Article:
Think back some 15 years for a moment. We were all relatively young and in first grade or kindergarten or what have you. The Muppets were still on television in syndication. The Macy’s Thanksgiving Day Parade wowed and astounded our younger selves with gigantic balloons of our TV icons floating through the streets of New York City. Our understanding of Thanksgiving was much simpler.

Looking back on those days, things don’t necessarily seem as bright. There are no Muppets on TV. They are, however, back in the theaters, but more on that later. The Thanksgiving parade has been geared more toward the younger generation. But then again, the parade has always been geared toward the younger crowd, has it not?

There are still some attractions for the older crowd, like the Broadway performances and some old balloon favorites. The balloons don’t quite tower like they used to, but the enormity is still breathtaking. At least there are no Snooki or Kim Kardashian balloons.

Our knowledge of history obviously has changed since elementary school. Did the settlers interact peacefully with the natives and have annual Thanksgiving dinners from the 1600s onwards? No. Settlers didn’t quite get along with the natives, for one. Additionally, Thanksgiving was declared a national holiday in 1863 by President Lincoln, more than 250 years after European immigrants started having feasts to give thanks.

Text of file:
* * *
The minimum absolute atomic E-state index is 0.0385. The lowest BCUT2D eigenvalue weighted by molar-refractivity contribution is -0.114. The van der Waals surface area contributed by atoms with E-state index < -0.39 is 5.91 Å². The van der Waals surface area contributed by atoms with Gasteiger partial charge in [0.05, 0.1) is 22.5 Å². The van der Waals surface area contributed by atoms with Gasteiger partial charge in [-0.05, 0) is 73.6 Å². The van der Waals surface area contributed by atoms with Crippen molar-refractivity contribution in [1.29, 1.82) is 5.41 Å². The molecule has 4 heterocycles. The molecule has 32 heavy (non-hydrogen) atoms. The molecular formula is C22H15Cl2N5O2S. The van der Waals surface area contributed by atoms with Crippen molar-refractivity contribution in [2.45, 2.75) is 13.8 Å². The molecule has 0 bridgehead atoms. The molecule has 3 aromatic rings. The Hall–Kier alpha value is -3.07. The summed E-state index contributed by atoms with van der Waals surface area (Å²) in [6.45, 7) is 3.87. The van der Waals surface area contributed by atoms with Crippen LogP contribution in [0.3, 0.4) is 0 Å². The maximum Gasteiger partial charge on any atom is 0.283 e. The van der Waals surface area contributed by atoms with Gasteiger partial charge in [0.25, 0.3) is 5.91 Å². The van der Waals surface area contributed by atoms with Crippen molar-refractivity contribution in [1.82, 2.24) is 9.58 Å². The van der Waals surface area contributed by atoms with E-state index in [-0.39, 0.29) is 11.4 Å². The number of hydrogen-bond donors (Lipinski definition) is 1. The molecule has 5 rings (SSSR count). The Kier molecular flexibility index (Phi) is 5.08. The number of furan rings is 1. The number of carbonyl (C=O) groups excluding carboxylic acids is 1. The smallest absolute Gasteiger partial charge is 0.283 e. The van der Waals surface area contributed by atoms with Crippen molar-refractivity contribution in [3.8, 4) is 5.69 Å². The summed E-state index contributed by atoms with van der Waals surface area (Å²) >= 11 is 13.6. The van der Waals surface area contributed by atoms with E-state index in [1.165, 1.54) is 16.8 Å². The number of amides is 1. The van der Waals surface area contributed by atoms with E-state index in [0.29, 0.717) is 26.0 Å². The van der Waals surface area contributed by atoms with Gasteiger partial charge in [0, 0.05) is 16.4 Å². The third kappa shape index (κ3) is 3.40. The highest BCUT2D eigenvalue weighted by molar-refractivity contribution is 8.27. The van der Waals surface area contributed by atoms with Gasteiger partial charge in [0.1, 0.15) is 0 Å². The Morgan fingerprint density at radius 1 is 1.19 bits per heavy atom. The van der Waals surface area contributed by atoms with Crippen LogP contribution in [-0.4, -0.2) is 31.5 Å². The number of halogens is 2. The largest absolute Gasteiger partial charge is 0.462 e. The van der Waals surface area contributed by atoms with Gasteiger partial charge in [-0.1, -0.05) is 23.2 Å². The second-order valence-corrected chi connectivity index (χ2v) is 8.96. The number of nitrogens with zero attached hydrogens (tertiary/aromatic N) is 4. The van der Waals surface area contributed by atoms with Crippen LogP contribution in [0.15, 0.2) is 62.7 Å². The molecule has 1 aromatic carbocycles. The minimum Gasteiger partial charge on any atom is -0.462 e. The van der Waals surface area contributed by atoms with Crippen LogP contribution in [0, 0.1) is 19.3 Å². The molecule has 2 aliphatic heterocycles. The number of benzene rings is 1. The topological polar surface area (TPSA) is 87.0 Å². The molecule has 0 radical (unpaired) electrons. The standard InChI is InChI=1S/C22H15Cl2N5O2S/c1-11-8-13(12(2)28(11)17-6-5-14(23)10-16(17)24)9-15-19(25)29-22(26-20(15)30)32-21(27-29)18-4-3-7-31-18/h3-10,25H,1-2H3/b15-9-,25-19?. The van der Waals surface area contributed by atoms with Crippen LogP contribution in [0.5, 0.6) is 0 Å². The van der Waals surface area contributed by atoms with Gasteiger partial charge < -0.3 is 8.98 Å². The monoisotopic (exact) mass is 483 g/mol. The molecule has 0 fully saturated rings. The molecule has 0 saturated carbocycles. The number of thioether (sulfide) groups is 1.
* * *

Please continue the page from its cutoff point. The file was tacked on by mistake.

Let’s just sweep those shattered illusions under the rug and pretend they never were created. Now back to the Muppets.

When it comes to the celebrated series, there is a real sense of nostalgia, regardless of how familiar you are with the characters. I, for one, never saw much of the television show, but was more familiar with the movies. When news of the movie started to break, I couldn’t have been happier. It’s the Muppets! How can you stand by stoic when the Muppets come onto the scene?

OK, the humor might not always reach you, but there’s something for all ages in the show and various movies. There’s also the emotional aspect of getting to see your favorite Muppets on the big screen in a big fan’s (Jason Segel) ode to the franchise, which can’t be denied. The Muppets are, in a way, another family you can turn to for laughs or to brighten the mood when times are tough. Sometimes you need a bit of nostalgia to remind you of how good life is and how good it can be.

But Thanksgiving has changed. You used to be asked questions of what you learned in school and related things. We parroted back what we had been learning, who our friends were and whether or not we liked our teachers. Now, there are questions of “What are you going to do after college?” and similar big-picture issues.

And we have no grand plan. We make our own lives what they are. Yes, we may be given guidance or direction, but it’s up to us whether or not we want to take that path. Someday we’ll find it, our own rainbow connection.